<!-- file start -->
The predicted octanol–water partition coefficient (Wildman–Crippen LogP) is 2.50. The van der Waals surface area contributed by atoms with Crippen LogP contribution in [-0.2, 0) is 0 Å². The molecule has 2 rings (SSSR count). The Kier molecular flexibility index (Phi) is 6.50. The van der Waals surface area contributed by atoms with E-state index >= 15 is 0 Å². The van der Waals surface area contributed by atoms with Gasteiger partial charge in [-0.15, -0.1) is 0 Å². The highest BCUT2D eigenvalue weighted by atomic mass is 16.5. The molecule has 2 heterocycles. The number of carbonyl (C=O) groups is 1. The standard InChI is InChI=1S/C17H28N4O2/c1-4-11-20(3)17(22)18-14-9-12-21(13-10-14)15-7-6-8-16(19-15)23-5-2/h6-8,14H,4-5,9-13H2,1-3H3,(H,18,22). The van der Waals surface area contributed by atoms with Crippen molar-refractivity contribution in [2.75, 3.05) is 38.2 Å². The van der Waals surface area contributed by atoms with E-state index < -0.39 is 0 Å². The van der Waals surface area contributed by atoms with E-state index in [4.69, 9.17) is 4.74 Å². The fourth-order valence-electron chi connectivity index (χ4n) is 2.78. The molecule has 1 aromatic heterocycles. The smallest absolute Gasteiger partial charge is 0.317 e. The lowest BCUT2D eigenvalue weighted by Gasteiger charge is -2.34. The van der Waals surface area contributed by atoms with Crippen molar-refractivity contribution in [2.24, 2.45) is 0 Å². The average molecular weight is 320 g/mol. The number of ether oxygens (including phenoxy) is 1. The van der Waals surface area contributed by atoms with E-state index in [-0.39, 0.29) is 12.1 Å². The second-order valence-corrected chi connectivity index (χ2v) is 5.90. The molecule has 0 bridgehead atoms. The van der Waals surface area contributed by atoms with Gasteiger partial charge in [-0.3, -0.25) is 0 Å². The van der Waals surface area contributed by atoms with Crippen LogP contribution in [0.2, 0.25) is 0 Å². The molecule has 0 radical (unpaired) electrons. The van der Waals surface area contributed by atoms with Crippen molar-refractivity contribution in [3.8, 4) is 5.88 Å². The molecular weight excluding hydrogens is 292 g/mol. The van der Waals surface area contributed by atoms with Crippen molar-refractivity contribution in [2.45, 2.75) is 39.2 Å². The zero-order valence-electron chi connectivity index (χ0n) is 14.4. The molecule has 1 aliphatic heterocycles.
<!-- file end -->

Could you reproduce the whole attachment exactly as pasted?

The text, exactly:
The predicted octanol–water partition coefficient (Wildman–Crippen LogP) is 2.50. The van der Waals surface area contributed by atoms with Crippen LogP contribution in [-0.2, 0) is 0 Å². The molecule has 2 rings (SSSR count). The Kier molecular flexibility index (Phi) is 6.50. The van der Waals surface area contributed by atoms with E-state index >= 15 is 0 Å². The van der Waals surface area contributed by atoms with Gasteiger partial charge in [-0.15, -0.1) is 0 Å². The highest BCUT2D eigenvalue weighted by atomic mass is 16.5. The molecule has 2 heterocycles. The number of carbonyl (C=O) groups is 1. The standard InChI is InChI=1S/C17H28N4O2/c1-4-11-20(3)17(22)18-14-9-12-21(13-10-14)15-7-6-8-16(19-15)23-5-2/h6-8,14H,4-5,9-13H2,1-3H3,(H,18,22). The van der Waals surface area contributed by atoms with Crippen molar-refractivity contribution in [2.75, 3.05) is 38.2 Å². The van der Waals surface area contributed by atoms with E-state index < -0.39 is 0 Å². The van der Waals surface area contributed by atoms with E-state index in [4.69, 9.17) is 4.74 Å². The fourth-order valence-electron chi connectivity index (χ4n) is 2.78. The molecule has 1 aromatic heterocycles. The smallest absolute Gasteiger partial charge is 0.317 e. The lowest BCUT2D eigenvalue weighted by Gasteiger charge is -2.34. The van der Waals surface area contributed by atoms with Crippen molar-refractivity contribution in [2.24, 2.45) is 0 Å². The average molecular weight is 320 g/mol. The number of ether oxygens (including phenoxy) is 1. The van der Waals surface area contributed by atoms with E-state index in [-0.39, 0.29) is 12.1 Å². The second-order valence-corrected chi connectivity index (χ2v) is 5.90. The molecule has 0 bridgehead atoms. The van der Waals surface area contributed by atoms with Gasteiger partial charge in [-0.3, -0.25) is 0 Å². The van der Waals surface area contributed by atoms with Crippen LogP contribution in [0.2, 0.25) is 0 Å². The molecule has 0 radical (unpaired) electrons. The van der Waals surface area contributed by atoms with Crippen molar-refractivity contribution in [3.8, 4) is 5.88 Å². The molecular weight excluding hydrogens is 292 g/mol. The van der Waals surface area contributed by atoms with Crippen molar-refractivity contribution in [2.45, 2.75) is 39.2 Å². The zero-order valence-electron chi connectivity index (χ0n) is 14.4. The molecule has 1 aliphatic heterocycles.